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There are sports that involve pumpkins, if you can afford them

I’ll have a venti pumpkin spiced latte, please. Oh and a pumpkin cream cheese muffin. No wait, make that the pumpkin scone, please and thank you.


Go ahead have at it. It is October so of course it’s time for pumpkins. And to top it off, today is National Pumpkin Day.
Give me the scone and the muffin, I’m diving in to this national holiday full throttle.

In honor of the day, I’m not going to complain about the price retailers are charging this year.

It should be a federal holiday and we should all have the day off to visit the local pumpkin patch. After all we need to get those jack-o-laterns carved out in time for Halloween (which should also be a federal holiday. But that is another story).

Pumpkins are cultivars of squash plants and are native to North America. The United States is one of the biggest producers of pumpkins at 1.5 billion pounds of pumpkins produced each year.
Of course there is the ever-favorite pumpkin pie. You can’t live in the South during the fall and winter and not have a slice (or the whole pie in one sitting like me — not judging. You know you’ve done it too). Add some whipped cream on top and cinnamon flavored coffee and the dessert is set.

My all-time favorite use of pumpkins and most of the squash cultivars is in a soup. I like to make a chunky style veggie pumpkin and the classic puree style soup during the cold days.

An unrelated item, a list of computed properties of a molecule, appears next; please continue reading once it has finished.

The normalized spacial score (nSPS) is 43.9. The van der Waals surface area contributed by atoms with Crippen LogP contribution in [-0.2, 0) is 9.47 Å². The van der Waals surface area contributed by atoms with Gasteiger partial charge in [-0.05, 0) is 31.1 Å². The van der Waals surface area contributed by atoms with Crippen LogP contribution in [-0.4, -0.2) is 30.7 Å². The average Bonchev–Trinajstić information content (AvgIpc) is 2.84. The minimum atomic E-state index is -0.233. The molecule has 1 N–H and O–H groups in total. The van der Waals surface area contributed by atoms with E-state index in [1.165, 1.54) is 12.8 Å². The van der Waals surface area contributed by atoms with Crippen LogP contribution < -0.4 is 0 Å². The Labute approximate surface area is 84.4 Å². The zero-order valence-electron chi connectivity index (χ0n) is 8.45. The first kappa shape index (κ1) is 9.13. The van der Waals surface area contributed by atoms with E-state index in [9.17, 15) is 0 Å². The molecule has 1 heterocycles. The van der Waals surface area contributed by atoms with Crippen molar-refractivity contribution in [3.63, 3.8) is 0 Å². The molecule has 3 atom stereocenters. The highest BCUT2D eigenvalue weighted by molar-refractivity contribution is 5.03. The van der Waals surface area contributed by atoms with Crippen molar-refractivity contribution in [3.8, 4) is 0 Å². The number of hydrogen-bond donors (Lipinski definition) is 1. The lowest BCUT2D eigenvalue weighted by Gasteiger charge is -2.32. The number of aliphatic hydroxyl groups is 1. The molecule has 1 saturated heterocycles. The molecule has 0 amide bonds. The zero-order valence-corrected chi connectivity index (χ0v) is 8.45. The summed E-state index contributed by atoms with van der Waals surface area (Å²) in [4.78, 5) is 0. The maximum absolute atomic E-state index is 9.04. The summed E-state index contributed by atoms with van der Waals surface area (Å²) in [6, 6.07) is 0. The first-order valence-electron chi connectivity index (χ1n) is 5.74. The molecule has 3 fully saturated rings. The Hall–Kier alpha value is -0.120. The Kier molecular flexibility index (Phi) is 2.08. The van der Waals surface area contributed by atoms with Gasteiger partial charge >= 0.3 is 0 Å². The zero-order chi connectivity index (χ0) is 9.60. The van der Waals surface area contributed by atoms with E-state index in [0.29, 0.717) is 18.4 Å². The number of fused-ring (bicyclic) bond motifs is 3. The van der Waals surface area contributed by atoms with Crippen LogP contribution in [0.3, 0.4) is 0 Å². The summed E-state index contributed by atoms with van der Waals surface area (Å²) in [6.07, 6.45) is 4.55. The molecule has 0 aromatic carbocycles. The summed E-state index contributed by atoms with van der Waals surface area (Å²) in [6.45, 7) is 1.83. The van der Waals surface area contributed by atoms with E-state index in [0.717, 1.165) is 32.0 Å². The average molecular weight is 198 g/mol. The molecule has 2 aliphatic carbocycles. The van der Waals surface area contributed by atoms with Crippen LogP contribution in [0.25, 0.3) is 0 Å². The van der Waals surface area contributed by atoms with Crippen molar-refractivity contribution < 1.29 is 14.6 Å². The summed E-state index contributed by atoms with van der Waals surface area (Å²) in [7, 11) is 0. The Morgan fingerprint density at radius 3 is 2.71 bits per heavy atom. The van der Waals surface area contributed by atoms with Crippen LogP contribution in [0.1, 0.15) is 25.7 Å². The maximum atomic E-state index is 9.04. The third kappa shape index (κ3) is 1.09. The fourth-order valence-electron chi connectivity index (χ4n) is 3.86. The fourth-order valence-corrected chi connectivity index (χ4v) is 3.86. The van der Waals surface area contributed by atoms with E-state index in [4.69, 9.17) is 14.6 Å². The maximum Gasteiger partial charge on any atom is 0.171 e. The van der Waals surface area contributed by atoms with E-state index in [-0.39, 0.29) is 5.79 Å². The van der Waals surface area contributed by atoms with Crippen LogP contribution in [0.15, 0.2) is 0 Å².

A pureed butternut squash soup is my favorite. But most soups start with the same basic staples. I use celery, onions, chicken stock, carrots and assorted herbs and spices. If it’s chunky style, I use chunk cuts of pumpkin and potatoes. I’ll let that cook slow and low for a few hours until all the flavors marry.

If I plan to make it puree I prefer to leave the potatoes out and use an immersion blender to break down the soup into a smooth puree and then maybe add some whole cream.
And when the pumpkins are plentiful, like they are right now, I prefer to use fresh instead of the canned variety for soups, pasta dishes and vegetable roasts.

There is yet another practical use for the versatile pumpkin. One that is perfect after a hard day at work or when you just feel the need of letting out your frustrations:

Pumpkin chucking

Wait, you’ve never heard of pumpkin chucking?
Where have you been? It is the best sport ever created for those of us who can’t do sports!!
This an actual competitive sport in which teams build various devices which will throw (OK, think launch) the pumpkin as far as possible. And they take this sport seriously. I’ve seen air powered catapults toss a pumpkin the length of a football field.

Or if you can’t launch the pumpkin, then the next best sport is smashing pumpkins (the sport not the band). I have a two pound sledge hammer that does well in that respect.

Seriously though. You should check out just how creative these pumpkin launching devices are. Go grab a slice of pumpkin pie and visit their official page at:

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